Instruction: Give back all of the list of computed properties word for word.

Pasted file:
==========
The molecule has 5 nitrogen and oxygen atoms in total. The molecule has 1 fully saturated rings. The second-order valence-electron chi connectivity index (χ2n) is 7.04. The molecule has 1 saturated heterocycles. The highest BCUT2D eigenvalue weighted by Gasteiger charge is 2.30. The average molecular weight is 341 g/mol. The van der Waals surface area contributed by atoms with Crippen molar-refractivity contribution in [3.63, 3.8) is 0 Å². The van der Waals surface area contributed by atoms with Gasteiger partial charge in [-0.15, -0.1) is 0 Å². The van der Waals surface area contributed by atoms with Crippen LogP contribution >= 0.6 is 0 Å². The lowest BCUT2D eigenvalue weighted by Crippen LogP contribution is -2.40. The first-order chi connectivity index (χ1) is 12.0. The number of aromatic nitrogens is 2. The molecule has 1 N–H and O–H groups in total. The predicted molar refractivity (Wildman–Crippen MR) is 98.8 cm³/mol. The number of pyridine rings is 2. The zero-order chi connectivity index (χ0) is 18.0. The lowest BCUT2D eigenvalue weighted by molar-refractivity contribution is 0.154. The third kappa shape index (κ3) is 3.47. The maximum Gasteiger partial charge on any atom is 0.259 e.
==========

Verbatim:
The molecule has 5 nitrogen and oxygen atoms in total. The molecule has 1 fully saturated rings. The second-order valence-electron chi connectivity index (χ2n) is 7.04. The molecule has 1 saturated heterocycles. The highest BCUT2D eigenvalue weighted by Gasteiger charge is 2.30. The average molecular weight is 341 g/mol. The van der Waals surface area contributed by atoms with Crippen molar-refractivity contribution in [3.63, 3.8) is 0 Å². The van der Waals surface area contributed by atoms with Gasteiger partial charge in [-0.15, -0.1) is 0 Å². The van der Waals surface area contributed by atoms with Crippen LogP contribution >= 0.6 is 0 Å². The lowest BCUT2D eigenvalue weighted by Crippen LogP contribution is -2.40. The first-order chi connectivity index (χ1) is 12.0. The number of aromatic nitrogens is 2. The molecule has 1 N–H and O–H groups in total. The predicted molar refractivity (Wildman–Crippen MR) is 98.8 cm³/mol. The number of pyridine rings is 2. The zero-order chi connectivity index (χ0) is 18.0. The lowest BCUT2D eigenvalue weighted by molar-refractivity contribution is 0.154. The third kappa shape index (κ3) is 3.47. The maximum Gasteiger partial charge on any atom is 0.259 e.